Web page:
We believe that the absence of a national institution is particularly critical and associated to the absence of a relevant research activity. We strongly believe that Italy needs a national repository and/or a national centre to assure that taxonomic studies are pursued, together with voucher-collecting activity. In this contribution we provide a historical overview of the Italian situation and make some operative proposals.

The birth of Italian natural history museums and the historical background

We here summarise the historical aspects behind the formation of Italian museums, since probably not all readers are aware of the fluid geopolitical subdivision of the Italian territory from the period in which the first natural history collections appeared until Italian unification in 1870.

After the Congress of Vienna (1815), Italy was still divided into several dynastic territories belonging to foreign kingdoms or powerful local houses. Most of northern Italy was split between the Kingdom of Savoy-Sardinia (Piedmont, Liguria, and Sardinia) and Lombardy-Venetia (under the rule of the Austrian Empire), with minor entities such as the Duchy of Parma and Piacenza and the Duchy of Modena and Reggio (both under the rule of the Austrian Empire). Most of central Italy belonged to the State of the Church (from Romagna to Latium) or to the ancient Grand Duchy of Tuscany, while southern Italy was unified under the Kingdom of the Two Sicilies, ruled by the Hispanic branch of the Bourbon dynasty. The official birth of united Italy is dated 1861 but the almost complete union occurred only in 1870 after the Third Independence War and the occupation of Rome and Latium; Rome became the capital in 1871. After the First World War (1918), other north-eastern Italian territories were joined in the Kingdom of Italy.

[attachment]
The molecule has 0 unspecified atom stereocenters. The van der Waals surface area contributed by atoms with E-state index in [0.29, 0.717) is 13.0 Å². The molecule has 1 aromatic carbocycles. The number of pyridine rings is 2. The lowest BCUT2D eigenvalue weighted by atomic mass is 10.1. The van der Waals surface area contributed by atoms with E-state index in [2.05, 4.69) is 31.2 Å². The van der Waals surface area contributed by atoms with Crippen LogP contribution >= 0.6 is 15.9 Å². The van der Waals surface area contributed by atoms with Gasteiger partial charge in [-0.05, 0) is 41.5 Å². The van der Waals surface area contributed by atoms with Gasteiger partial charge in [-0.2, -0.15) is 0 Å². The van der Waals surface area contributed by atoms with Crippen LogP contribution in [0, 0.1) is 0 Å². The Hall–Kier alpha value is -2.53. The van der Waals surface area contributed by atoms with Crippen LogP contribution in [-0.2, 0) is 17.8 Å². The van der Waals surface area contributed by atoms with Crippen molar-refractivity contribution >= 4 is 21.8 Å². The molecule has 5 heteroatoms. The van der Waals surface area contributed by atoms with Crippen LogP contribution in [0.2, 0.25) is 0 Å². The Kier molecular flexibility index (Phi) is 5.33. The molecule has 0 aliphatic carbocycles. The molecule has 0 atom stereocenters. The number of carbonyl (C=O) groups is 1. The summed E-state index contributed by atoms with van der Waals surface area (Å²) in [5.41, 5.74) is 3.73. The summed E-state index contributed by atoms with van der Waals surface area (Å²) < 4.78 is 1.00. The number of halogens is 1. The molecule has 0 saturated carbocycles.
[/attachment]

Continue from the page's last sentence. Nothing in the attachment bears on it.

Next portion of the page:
The long-lasting fragmentation into small states and the lack of a political centralisation until 1870 was accompanied by the birth and affirmation of small to medium-sized natural history museums, together with the evident absence of a large, national museum. Some of the small museums were nevertheless precious for the study of natural diversity at regional level, for example, the natural history museum of Francesco Minà Palumbo (a collection of Sicilian animals, plants, minerals, and fossils he collected and the splendid drawings he painted on the Madonie Mountains from 1837 to 1899), the Royal Mineralogical Museum of Naples (established in 1801), and further collections that gave successively rise to larger natural history museums. Other museums, such as the one in Genoa, or those in Turin and Florence, reached an international importance in the last decades of the 19th century and contributed largely to the advancement of descriptive zoology and botany. In any case, the lack of a unified and independent nation hindered the appearance of a centralised institution for the high-level study of geo- and biodiversity and hampered the development of a nation-wide natural history culture, rarely considered at the same level of humanities, likely also due to the scholastic “Croce-Gentile” reform of around a century ago (Tognon 2016).